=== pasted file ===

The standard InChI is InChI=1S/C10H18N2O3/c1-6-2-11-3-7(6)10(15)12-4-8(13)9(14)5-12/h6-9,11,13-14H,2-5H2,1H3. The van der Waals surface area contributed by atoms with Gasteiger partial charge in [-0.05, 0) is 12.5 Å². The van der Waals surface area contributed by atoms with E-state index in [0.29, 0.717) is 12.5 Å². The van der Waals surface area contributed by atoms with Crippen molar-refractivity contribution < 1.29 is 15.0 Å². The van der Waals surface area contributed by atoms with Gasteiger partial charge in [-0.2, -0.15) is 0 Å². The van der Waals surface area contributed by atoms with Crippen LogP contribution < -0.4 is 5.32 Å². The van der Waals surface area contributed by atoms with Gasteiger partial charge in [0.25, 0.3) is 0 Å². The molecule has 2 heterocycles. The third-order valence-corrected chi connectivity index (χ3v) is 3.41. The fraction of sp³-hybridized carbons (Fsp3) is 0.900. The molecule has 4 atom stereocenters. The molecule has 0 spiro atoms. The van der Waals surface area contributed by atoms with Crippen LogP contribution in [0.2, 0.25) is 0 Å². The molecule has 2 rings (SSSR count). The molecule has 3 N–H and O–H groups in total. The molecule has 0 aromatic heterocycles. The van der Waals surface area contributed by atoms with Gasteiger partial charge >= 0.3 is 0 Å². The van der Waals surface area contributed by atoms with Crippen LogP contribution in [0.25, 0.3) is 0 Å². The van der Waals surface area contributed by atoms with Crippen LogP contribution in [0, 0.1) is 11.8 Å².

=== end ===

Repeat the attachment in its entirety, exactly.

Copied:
The standard InChI is InChI=1S/C10H18N2O3/c1-6-2-11-3-7(6)10(15)12-4-8(13)9(14)5-12/h6-9,11,13-14H,2-5H2,1H3. The van der Waals surface area contributed by atoms with Gasteiger partial charge in [-0.05, 0) is 12.5 Å². The van der Waals surface area contributed by atoms with E-state index in [0.29, 0.717) is 12.5 Å². The van der Waals surface area contributed by atoms with Crippen molar-refractivity contribution < 1.29 is 15.0 Å². The van der Waals surface area contributed by atoms with Gasteiger partial charge in [-0.2, -0.15) is 0 Å². The van der Waals surface area contributed by atoms with Crippen LogP contribution < -0.4 is 5.32 Å². The van der Waals surface area contributed by atoms with Gasteiger partial charge in [0.25, 0.3) is 0 Å². The molecule has 2 heterocycles. The third-order valence-corrected chi connectivity index (χ3v) is 3.41. The fraction of sp³-hybridized carbons (Fsp3) is 0.900. The molecule has 4 atom stereocenters. The molecule has 0 spiro atoms. The van der Waals surface area contributed by atoms with Crippen LogP contribution in [0.2, 0.25) is 0 Å². The molecule has 2 rings (SSSR count). The molecule has 3 N–H and O–H groups in total. The molecule has 0 aromatic heterocycles. The van der Waals surface area contributed by atoms with Gasteiger partial charge >= 0.3 is 0 Å². The van der Waals surface area contributed by atoms with Crippen LogP contribution in [0.25, 0.3) is 0 Å². The van der Waals surface area contributed by atoms with Crippen LogP contribution in [0, 0.1) is 11.8 Å².